New platforms for publishing mean that literature and media are available at the click of a button or a tap of your touch screen. Publisher’s acceptance of online content means that it is able to supply information to a larger audience on a wider scale, ‘Apps’ and internet news sites make it easier and faster to view or download content which increases the rate in which media is now absorbed, But is it all quality?

Not necessarily.

Sites such as (Sydney Morning Herald) offer a free and quality news service. As they are also an established print media it is more likely that their content is valuable and accurate due to more thorough information checks. Where as a site like ninemsn, also offering a free service, have a degraded news quality where speed and distribution are favoured over more thorough editing checks. However even with the free service that offers you are still not being offered the same experience as you would with their print media.

‘Paywall’s’ are starting to be introduced throughout American news site which allow the consumer the entire print experience, online, for a cost. Paywall’s offer an exclusivity to its product and if a consumer see’s that they are receiving value from the product and a quality to its production, that free information sites may not offer, they are more likely to pay the expense. The environmental benefit of online content is also an added perk. Why not buy an online subscription when your only reading half of the hard copy? Paywall news sites offer the ability to tailor your subscription to your needs or income.

Free Apps for iPads, iPhones, E-Readers as well as free news sites means that the distribution platform for news and media is increasingly large. Which is why I would find it hard to pay the expense associated with Paywall sites, Why would I pay for something that I could readily google?

Yes you may be paying for quality news reporting but within mere minutes, of an article being posted online, its being re-tweeted to me from someone in my office or im making a game of deciphering what the “Journalist’s” at ninemsn have published online.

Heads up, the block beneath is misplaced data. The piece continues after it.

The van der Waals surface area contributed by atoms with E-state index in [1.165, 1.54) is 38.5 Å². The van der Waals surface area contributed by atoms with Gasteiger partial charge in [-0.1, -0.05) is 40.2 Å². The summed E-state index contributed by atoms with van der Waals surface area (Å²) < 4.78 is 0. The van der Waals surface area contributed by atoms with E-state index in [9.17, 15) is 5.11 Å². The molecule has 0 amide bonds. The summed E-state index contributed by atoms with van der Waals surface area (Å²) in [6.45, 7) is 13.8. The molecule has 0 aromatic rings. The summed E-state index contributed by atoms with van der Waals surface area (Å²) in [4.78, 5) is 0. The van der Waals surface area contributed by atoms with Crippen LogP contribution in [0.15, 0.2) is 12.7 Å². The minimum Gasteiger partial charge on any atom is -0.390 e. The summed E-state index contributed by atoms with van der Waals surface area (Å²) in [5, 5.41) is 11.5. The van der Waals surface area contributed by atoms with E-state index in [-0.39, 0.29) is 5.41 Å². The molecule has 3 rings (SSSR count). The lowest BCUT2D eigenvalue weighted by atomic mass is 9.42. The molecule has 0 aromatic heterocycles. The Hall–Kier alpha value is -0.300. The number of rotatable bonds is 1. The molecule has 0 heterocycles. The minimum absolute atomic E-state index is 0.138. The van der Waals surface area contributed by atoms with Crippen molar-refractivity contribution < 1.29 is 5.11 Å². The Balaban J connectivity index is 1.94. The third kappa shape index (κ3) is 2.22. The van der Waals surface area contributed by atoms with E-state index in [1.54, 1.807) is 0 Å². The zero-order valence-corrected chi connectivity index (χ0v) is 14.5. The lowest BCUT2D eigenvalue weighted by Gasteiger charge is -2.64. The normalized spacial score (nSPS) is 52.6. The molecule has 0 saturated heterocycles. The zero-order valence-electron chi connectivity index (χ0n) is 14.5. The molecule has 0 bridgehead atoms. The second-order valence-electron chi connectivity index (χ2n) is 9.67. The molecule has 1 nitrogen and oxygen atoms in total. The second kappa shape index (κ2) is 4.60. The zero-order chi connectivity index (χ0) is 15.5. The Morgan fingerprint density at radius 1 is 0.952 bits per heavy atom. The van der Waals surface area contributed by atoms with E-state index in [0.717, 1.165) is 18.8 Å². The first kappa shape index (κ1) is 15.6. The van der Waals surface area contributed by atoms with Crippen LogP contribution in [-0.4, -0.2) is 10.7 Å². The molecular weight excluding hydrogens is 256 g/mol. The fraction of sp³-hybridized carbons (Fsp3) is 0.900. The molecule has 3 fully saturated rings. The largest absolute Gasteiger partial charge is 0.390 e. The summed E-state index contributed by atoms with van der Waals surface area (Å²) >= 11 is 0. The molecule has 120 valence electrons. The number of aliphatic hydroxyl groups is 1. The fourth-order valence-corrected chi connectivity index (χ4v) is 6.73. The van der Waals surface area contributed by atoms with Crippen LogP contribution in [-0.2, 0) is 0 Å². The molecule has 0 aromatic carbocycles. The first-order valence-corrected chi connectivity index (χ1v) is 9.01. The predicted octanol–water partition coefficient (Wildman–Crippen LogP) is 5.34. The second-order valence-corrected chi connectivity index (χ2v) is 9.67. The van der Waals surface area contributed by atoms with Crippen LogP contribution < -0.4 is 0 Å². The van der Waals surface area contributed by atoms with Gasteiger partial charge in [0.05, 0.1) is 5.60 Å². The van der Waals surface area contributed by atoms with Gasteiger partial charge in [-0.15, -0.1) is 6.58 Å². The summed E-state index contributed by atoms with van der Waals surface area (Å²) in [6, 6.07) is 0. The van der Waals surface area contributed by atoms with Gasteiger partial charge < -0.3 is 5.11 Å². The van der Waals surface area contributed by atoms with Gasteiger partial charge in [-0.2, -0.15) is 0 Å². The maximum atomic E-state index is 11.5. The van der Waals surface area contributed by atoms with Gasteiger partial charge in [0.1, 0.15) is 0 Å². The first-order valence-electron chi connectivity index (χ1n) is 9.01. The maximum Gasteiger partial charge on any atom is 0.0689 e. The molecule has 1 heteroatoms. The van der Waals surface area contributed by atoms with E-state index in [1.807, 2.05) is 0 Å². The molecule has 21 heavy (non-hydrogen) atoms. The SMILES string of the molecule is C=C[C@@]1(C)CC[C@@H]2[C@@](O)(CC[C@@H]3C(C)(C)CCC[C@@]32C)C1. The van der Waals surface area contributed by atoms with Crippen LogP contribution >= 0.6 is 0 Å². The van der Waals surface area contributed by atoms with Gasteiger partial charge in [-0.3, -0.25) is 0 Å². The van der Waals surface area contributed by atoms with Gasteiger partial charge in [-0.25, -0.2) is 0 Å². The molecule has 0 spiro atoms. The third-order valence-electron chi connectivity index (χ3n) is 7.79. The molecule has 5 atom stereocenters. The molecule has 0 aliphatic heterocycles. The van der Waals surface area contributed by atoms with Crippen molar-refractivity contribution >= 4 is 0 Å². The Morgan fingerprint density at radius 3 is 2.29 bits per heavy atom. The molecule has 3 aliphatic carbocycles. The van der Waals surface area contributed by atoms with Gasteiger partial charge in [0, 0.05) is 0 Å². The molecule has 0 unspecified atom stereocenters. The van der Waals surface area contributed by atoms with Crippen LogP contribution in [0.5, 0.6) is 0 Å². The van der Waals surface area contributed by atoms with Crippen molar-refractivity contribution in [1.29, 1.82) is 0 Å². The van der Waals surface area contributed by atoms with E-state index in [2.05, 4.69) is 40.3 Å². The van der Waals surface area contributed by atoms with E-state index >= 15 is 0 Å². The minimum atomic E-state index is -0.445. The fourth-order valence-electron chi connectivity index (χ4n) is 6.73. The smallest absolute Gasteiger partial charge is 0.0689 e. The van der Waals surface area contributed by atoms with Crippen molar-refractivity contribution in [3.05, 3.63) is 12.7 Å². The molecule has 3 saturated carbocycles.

These days anyone can publish news, information or even their own thoughts and ideas. Heck look at me!

oh and p.s modes of publishing!

Resource List:

In addition to your preparation for your talk, you need to do some general preparation for this tutorial. Go to the following URLs: <> and <> and read some of the details of submitting a proposal and getting a book published. This will tell you a lot about serious print publishing (in books at least).

As a contrast consider how you publish on Twitter, <> or how collaborative publishing works, e.g. <> (here you could also consider Wikipedia’s own description of itself, listed in Week Two’s Extra Resources list) or the inspiring <>.

Also required—reflections on the various tools and techniques of publishing

Brooker, Charlie (2010) ‘How to report the news’, YouTube, <> (think about YouTube as a publishing platform and it’s relation to other publishing platforms and processes).

Dan Gillmor (2011) ‘The New York Times paywall: the faint smell of success’, The Guardian, August 3, <> (on The New York Times decision to implement a pay wall in 2011).  [note: For what it’s worth I think The New York Times and The Guardian are perhaps the two of the most interesting newspapers to engage with networked publishing]

Salmon, Felix (2011) ‘How The New York Times Paywall is Working’, Wired, August 14, <>

Busfield, Steve (2010) ‘Guardian editor hits back at paywalls’, The Guardian, January 25, <> (The Editor of The Guardian, against paywalls).


When ‘Borders’ closed down in my local shopping mall a month before christmas last year I felt an unexplained sadness. It felt like a hero in my favourite book had fallen and I was at a loss for what to do. Then christmas came and I was the recipient of an iPad2, Borders who?

I am now host to a selection of books in my iBook library and carry them with me everyday, gone are the days of having to drag along heavy hard cover books, textbooks and inconvenient newspapers and welcome are the days of a stylish bag and svelte iPad by my side.